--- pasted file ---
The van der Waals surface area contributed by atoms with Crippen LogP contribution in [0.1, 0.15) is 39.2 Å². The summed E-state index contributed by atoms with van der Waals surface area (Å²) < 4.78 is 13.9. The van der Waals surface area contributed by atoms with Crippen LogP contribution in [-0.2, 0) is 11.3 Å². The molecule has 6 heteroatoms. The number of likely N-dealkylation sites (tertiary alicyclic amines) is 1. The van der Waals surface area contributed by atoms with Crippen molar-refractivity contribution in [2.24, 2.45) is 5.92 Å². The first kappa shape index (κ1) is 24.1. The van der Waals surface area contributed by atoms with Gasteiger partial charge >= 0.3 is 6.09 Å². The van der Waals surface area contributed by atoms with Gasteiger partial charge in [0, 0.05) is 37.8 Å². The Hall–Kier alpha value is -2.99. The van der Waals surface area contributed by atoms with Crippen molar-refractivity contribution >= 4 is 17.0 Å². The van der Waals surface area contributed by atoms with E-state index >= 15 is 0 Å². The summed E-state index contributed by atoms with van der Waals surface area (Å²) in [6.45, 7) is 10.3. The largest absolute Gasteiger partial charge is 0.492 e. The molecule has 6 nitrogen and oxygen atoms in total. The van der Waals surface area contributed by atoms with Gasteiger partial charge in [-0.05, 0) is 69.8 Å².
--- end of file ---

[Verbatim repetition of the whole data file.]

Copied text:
The van der Waals surface area contributed by atoms with Crippen LogP contribution in [0.1, 0.15) is 39.2 Å². The summed E-state index contributed by atoms with van der Waals surface area (Å²) < 4.78 is 13.9. The van der Waals surface area contributed by atoms with Crippen LogP contribution in [-0.2, 0) is 11.3 Å². The molecule has 6 heteroatoms. The number of likely N-dealkylation sites (tertiary alicyclic amines) is 1. The van der Waals surface area contributed by atoms with Crippen molar-refractivity contribution in [2.24, 2.45) is 5.92 Å². The first kappa shape index (κ1) is 24.1. The van der Waals surface area contributed by atoms with Gasteiger partial charge >= 0.3 is 6.09 Å². The van der Waals surface area contributed by atoms with Gasteiger partial charge in [0, 0.05) is 37.8 Å². The Hall–Kier alpha value is -2.99. The van der Waals surface area contributed by atoms with Crippen molar-refractivity contribution >= 4 is 17.0 Å². The van der Waals surface area contributed by atoms with E-state index >= 15 is 0 Å². The summed E-state index contributed by atoms with van der Waals surface area (Å²) in [6.45, 7) is 10.3. The largest absolute Gasteiger partial charge is 0.492 e. The molecule has 6 nitrogen and oxygen atoms in total. The van der Waals surface area contributed by atoms with Gasteiger partial charge in [-0.05, 0) is 69.8 Å².